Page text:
Your divorce lawyer will help you navigate through the divorce process. The majority of cases are settled without the necessity of court intervention, and the terms reached between the parties and their lawyers are then incorporated into a document called a Marital Settlement Agreement. That Agreement specifies, in detail, the terms of the settlement, as well as anticipating issues in your case which may arise in the future, and incorporating mechanisms allowing you and your spouse to resolve them yourselves. Some examples of those issues are listed below:
- Attorney’s fees—Who is responsible for the payment of attorneys’ fees? what expenses?
- Property—Who is receives the house? Who is obligated to pay the mortgage? How is the equity in the house divided if it is sold? How is a business and other assets valued? How is the property divided between the parties?
- Personal property—Who gets the Black Hawk tickets, the oriental rug, etc.?
- Retirement—How are retirement benefits divided between the parties? Are they divided in kind? Is someone “bought out”?
- Debts—Who pays which outstanding debts? Should the debts be paid from the marital estate before the property is divided between the parties? Should the house be refinanced or assets sold to pay the debt?
- Maintenance—How much and for how long? There is no entitlement to maintenance in Illinois. The award of maintenance is made on a case by case basis.
- Allocation of parental responsibilities and parenting time— Who will make major decisions regarding the children’s health, education, and the like. Are you and your spouse able to cooperate and to make those decisions together? How should the parenting time with the children be divided?
- Child support—How much? Who carries the health insurance for the children? Who is responsible for the payment of medical and dental expenses not covered by insurance? Who claims the children as income tax deductions? How is the cost of extracurricular activities and child care divided? How are college education expenses allocated? Will a child attend private school and, if so, how will the tuition be paid?
- Life insurance— Who is insured? Who is the beneficiary? Term or cash value? How much?
- Health insurance— Who is covered? In most cases, an employee’s spouse can be covered up to thirty-six (36) months after the divorce. This is called COBRA coverage. Is the cost of the COBRA policy more or less than obtaining new individual coverage with another insurance carrier? A child may be covered under a parent’s health insurance policy, under certain circumstances, up to age 26.
- Other—Security for obligations for child support and other child related expenses; college education; maintenance; and other things. How will income taxes be paid?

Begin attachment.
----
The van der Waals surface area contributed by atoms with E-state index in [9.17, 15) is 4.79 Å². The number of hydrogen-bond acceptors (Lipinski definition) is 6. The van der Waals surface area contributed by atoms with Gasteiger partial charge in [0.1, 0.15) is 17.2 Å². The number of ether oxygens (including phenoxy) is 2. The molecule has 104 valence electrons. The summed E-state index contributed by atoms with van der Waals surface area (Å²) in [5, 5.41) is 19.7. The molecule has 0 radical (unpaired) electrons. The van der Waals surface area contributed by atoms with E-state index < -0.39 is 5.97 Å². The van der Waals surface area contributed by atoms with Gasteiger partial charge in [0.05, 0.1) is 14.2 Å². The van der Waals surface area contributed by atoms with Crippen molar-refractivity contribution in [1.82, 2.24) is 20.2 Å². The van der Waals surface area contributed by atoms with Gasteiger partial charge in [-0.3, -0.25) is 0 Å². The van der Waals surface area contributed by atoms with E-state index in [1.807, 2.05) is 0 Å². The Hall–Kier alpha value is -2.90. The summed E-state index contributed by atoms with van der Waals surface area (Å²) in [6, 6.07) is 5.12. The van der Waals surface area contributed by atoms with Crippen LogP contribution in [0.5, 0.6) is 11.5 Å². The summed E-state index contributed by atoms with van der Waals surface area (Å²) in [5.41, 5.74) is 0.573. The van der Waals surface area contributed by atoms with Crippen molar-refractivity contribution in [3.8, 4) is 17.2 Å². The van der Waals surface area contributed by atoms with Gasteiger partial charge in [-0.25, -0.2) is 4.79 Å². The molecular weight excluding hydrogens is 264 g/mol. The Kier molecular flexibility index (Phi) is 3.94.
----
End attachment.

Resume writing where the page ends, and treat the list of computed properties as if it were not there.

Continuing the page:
- Post-Decree proceedings–What happens if a spouse does not follow the terms of the Agreement? What are the remedies? Does a Court need to be involved?
Each divorce proceeding consists of two (2) parts: the “grounds” and then all other issues arising as a result of the marriage. A Judge hears the “grounds” before proceeding to the other issues.
Illinois now has only one ground for divorce, “Irreconcilable differences”. The grounds of mental cruelty, adultery, desertion, and the like have been abolished. If the parties have been living separate and apart for 6 months, there is a presumption that the grounds for irreconcilable differences has been met.
“Irreconcilable differences” is defined as:
“Irreconcilable differences have caused the irretrievable breakdown of the marriage and the court determines that efforts at conciliation have failed or that future attempts at reconciliation would be impracticable and not in the best interest of the family.”
Divorce is a difficult enough time. If you find yourself facing a divorce, even if you and your spouse are willing and able to “work things out”, it is always recommended that you hire a divorce attorney to review the decisions you make together and that your documents are written properly so that the understandings you come to do not fall apart at a later date.
Hiring a divorce attorney does not mean the divorce proceedings need to be filled with angst and undue stress.
Each person contemplating a divorce has different needs and expectations. The divorce process can be intimidating and frightening.
When deciding upon a divorce attorney, your goal should be to retain someone who:
- has a proven history of being knowledgeable in the area of divorce law.
- who listens to your needs and the results you hope to achieve.
- who you can ask questions of, without feeling uncomfortable.
- who will include you in all decision making.
- who will keep you informed on a regular basis.
It is reasonable to expect your divorce attorney to give you personal attention and prompt responses to your inquiries.
Because you want to obtain the best result possible, you should look for someone who is pragmatic and able to creatively problem solve.
It is important that you interview the attorney in person and determine whether you will be working directly with that person or with another attorney from that firm.
It is also important for you to ascertain the attorney’s approach to a divorce case. A personal interview will allow you to decide, at the outset, whether you are comfortable with the attorney’s philosophy.
Some questions you may want answered during the interview process could be:
Does this attorney understand complex financial situations?
What kind of experience does this attorney have?
How will this attorney insure my interests are looked out for?